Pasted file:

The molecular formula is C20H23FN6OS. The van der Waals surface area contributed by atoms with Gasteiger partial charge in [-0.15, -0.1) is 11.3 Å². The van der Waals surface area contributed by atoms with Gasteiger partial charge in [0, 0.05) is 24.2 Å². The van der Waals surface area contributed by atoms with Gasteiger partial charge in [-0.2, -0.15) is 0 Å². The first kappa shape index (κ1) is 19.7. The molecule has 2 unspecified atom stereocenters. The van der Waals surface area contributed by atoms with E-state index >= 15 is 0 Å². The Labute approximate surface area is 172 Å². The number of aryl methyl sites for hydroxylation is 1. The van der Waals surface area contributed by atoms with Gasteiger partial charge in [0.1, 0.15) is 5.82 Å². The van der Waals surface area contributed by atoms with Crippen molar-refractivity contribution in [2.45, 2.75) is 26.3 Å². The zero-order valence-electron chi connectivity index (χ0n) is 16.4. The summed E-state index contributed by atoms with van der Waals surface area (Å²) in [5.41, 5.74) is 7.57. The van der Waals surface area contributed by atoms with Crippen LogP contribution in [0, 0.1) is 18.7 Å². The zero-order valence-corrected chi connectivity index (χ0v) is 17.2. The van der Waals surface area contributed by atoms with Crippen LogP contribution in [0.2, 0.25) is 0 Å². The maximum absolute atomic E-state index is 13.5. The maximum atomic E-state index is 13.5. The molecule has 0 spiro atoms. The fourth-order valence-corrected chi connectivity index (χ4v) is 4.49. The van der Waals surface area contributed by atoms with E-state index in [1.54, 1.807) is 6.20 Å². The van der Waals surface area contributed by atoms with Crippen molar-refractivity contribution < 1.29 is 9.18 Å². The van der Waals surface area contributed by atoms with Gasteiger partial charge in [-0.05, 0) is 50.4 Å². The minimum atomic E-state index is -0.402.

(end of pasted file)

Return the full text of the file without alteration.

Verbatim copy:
The molecular formula is C20H23FN6OS. The van der Waals surface area contributed by atoms with Gasteiger partial charge in [-0.15, -0.1) is 11.3 Å². The van der Waals surface area contributed by atoms with Gasteiger partial charge in [0, 0.05) is 24.2 Å². The van der Waals surface area contributed by atoms with Gasteiger partial charge in [-0.2, -0.15) is 0 Å². The first kappa shape index (κ1) is 19.7. The molecule has 2 unspecified atom stereocenters. The van der Waals surface area contributed by atoms with E-state index >= 15 is 0 Å². The Labute approximate surface area is 172 Å². The number of aryl methyl sites for hydroxylation is 1. The van der Waals surface area contributed by atoms with Gasteiger partial charge in [0.1, 0.15) is 5.82 Å². The van der Waals surface area contributed by atoms with Crippen molar-refractivity contribution in [2.45, 2.75) is 26.3 Å². The zero-order valence-electron chi connectivity index (χ0n) is 16.4. The summed E-state index contributed by atoms with van der Waals surface area (Å²) in [5.41, 5.74) is 7.57. The van der Waals surface area contributed by atoms with Crippen LogP contribution in [0, 0.1) is 18.7 Å². The zero-order valence-corrected chi connectivity index (χ0v) is 17.2. The van der Waals surface area contributed by atoms with Crippen LogP contribution in [0.2, 0.25) is 0 Å². The maximum absolute atomic E-state index is 13.5. The maximum atomic E-state index is 13.5. The molecule has 0 spiro atoms. The fourth-order valence-corrected chi connectivity index (χ4v) is 4.49. The van der Waals surface area contributed by atoms with E-state index in [1.54, 1.807) is 6.20 Å². The van der Waals surface area contributed by atoms with Crippen molar-refractivity contribution < 1.29 is 9.18 Å². The van der Waals surface area contributed by atoms with Gasteiger partial charge in [-0.05, 0) is 50.4 Å². The minimum atomic E-state index is -0.402.